Opinion

Editorial: Yes, there is such a thing as nature deficit disorder

Nature deficit disorder is a term that is gaining traction, especially among nature enthusiasts and environmental activists such as David Suzuki.

Author Richard Louv coined the term in a book entitled Last Child in the Woods.

The book claims to explore the direct link between the absence of nature in children’s lives to rising rates of obesity, attention disorders, and depression.

Unfortunately, all of the links are based on correlations and not direct links.

The scientific evidence regarding the development of childhood obesity, summarized by a team led by Georgia Papoutsi, published in the Journal of Economic Surveys in 2012, points to a myriad of factors, from an increase in the consumption of soft-drinks, busing students to school, a decline in physical activity, socio-economic status and a host of other factors.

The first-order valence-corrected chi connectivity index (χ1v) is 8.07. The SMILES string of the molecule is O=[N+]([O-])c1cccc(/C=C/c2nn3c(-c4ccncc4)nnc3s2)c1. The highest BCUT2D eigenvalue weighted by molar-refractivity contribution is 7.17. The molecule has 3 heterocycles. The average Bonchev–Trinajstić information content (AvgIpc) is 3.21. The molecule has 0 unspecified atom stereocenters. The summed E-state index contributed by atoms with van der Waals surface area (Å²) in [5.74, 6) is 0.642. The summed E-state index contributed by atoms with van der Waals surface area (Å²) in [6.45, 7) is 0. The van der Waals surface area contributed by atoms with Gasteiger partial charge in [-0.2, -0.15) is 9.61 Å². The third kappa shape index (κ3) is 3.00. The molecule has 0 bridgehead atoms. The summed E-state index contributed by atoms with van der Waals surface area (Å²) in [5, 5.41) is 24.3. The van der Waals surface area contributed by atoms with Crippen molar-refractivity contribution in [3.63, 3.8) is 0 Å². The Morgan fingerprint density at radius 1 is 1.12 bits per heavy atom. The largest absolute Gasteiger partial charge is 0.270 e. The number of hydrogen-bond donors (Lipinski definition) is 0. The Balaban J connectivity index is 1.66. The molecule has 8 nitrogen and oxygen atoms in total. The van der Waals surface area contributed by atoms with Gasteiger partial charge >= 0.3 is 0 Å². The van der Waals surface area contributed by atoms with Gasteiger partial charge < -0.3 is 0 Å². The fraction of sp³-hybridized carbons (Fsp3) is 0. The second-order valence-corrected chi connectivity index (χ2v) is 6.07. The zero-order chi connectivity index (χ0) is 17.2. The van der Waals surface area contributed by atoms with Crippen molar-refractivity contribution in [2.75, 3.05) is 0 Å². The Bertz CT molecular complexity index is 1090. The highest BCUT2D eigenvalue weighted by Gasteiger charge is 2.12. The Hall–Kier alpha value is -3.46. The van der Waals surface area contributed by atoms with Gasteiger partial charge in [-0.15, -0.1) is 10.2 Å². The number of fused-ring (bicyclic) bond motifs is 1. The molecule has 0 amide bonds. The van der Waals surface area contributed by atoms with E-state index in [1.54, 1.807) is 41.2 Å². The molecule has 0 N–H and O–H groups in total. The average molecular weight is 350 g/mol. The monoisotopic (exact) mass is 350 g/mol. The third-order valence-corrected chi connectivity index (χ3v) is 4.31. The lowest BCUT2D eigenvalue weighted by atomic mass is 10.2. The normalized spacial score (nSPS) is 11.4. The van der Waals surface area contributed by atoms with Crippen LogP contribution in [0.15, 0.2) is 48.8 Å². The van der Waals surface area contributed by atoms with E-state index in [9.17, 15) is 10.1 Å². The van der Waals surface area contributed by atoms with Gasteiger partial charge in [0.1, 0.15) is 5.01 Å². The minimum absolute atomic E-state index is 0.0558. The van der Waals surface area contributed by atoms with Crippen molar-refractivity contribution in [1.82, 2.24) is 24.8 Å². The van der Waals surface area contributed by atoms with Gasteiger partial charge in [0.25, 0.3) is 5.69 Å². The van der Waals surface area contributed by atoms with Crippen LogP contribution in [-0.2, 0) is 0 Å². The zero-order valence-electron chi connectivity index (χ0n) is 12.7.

Likewise with the cause of attention disorders such as attention deficit hyperactivity disorder.

According to a 2013 review led by Anita Thapar published in the Journal of Child Psychology and Psychiatry, a myriad of factors can potentially lead to the development of attention disorders, both genetic and non-genetic, none involved the lack of communing with nature.

Nonetheless, being out in nature has many benefits.  For example, a 2006 study by Kuo and Taylor, published in the American Journal of Public Health found that subjects with attention disorders showed fewer symptoms of the disorder after spending time in nature.

This shouldn’t be a surprise as most people will say communing with nature has a calming effect.

Mother Nature does not have the ability to prevent obesity, depression or attention disorders, she can only attenuate the symptoms, and that, she does very well.

 

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